Saturday, 2 September 2017

Monsanto Creating Its Own Myths

Monsanto calls  it myth busting.  I think there's another term for it.  Here's what the company says:

Busting 3 Common Myths About Weed Resistance
Weed control has always been a critical challenge for farmers, and herbicides are an important weed control tool. However, changes can occur in response to herbicide use and other management decisions. Changes in weed populations begin when a small number of plants within a species, called a "biotype," have a distinct genetic makeup that allows them to tolerate a particular herbicide application. Multiple weed biotypes can exist in a single field.
This myth-busting list debunks three common misconceptions about herbicide resistance.
MYTH 1: Overuse of glyphosate causes weed resistance.
BUSTED: According to the Weed Science Society of America (WSSA), the first reports of weed resistance occurred back in the 1950s. To date, there has been no evidence of glyphosate (or any other active ingredient) causing herbicide-induced mutation in any plant species. That is to say herbicides did not and do not cause resistance. Herbicide resistance is actually the plant's naturally inherited ability to survive and reproduce after exposure to what is considered to be a lethal dose of chemicals.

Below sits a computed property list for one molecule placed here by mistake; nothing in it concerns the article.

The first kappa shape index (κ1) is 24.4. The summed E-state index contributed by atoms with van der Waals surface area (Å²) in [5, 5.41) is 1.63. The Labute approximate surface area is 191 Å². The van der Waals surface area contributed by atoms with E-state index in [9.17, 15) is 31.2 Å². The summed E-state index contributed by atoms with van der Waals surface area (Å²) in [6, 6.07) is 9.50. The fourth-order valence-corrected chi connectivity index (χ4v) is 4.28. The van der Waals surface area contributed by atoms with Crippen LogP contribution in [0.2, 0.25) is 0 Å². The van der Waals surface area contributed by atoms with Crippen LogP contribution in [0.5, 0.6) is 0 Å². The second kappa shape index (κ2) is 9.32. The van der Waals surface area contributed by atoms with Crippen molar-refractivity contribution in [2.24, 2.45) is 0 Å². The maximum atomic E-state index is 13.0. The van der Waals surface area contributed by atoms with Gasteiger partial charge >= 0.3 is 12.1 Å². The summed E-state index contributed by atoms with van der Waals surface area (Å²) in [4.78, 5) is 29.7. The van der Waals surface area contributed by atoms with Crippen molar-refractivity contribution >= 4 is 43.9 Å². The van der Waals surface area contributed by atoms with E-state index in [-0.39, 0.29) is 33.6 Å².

As a farmer continues to use a particular herbicide without any other herbicide modes of action, or doesn't use any other cultural practices (tillage, crop rotation, etc.), the resistant biotypes continues to survive and produce seed. Subsequent populations of the resistant biotype will continue to increase until they are the dominant weed in the field.
Common factors that are often present in areas where glyphosate resistance has developed are:
    •    Limited or no crop rotation
    •    Limited or no tillage practices
    •    Use of glyphosate alone or limited use of other actives